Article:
EDITORIAL: Assault a crime in any forest

If a tree falls in a forest, and nobody is around to hear it, does it make a sound?

In the hockey world, this philosophical question about observation/reality creates an interesting debate when it comes to crime.

If a player punches an official in a hockey rink, and nobody reports it to police, is it a criminal code offence?

The answer, according to Richmond Mounties, is no.

Unless somebody calls police, which would trigger an investigation, it’s as if nothing happened, according to a senior local Mountie.

And therein lies the problem, which has nothing to do with police, and everything to do with hockey’s misguided culture that encompasses players, coaches, parents and fans.

Two weeks ago, during the Richmond International Midget International Hockey Tournament, a hockey player reportedly lost his cool and vented his frustration on an official.

But did a single person observing this apparent assault—if you believe a hockey coach who described the unusual scene to a TV news cameraman the following day—call the police?

Well, no, according to the Richmond RCMP. And if the Richmond RCMP weren’t called to investigate, it’s as if it never happened.

The idea that teenagers are taught that strapping on skates exempts them from the laws of the land, is ludicrous.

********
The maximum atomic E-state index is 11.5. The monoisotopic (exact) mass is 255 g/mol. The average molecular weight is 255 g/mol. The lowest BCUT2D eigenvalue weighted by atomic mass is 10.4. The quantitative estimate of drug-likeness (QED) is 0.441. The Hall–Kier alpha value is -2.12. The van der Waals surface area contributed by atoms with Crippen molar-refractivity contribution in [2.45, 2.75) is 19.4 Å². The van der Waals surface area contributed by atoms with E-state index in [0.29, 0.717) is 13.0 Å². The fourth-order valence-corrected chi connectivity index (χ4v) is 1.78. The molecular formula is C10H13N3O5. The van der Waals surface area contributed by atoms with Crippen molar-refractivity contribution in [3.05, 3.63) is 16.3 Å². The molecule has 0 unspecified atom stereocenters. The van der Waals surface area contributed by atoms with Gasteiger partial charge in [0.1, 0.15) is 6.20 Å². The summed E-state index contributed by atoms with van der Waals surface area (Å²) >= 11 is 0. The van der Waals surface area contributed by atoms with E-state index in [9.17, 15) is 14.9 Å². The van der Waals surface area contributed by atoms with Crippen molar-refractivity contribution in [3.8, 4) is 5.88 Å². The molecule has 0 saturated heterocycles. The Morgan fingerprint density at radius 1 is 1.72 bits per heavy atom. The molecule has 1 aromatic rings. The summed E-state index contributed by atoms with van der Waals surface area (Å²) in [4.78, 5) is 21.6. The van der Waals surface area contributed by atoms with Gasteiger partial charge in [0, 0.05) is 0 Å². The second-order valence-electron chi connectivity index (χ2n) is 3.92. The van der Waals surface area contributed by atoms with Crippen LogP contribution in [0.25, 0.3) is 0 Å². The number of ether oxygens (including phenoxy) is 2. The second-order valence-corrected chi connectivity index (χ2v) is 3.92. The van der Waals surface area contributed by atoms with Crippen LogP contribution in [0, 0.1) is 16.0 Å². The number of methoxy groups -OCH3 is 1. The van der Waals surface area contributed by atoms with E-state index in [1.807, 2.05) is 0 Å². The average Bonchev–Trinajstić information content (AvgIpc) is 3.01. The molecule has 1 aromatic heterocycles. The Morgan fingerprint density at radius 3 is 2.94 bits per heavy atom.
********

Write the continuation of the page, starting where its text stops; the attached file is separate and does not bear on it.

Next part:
No, this isn’t about fighting between players, which is a different debate.

This is about hockey player violence in general, which in this case reportedly required the hockey official to be taken to hospital.

A fight between consenting adults or teenagers is one thing.

When a referee is the victim, it’s time for a complete re-examination, as this teenager clearly crossed the line.

Relying on the hockey associations involved in the incident to mete out justice, is folly.

One phone call to the police about that incident would not just get them involved, but it would uncover the truth that the public deserves to know, and send a crystal clear message to the teen and his family, one from an objective perspective that’s not influenced by those invested in Canada favourite pastime.

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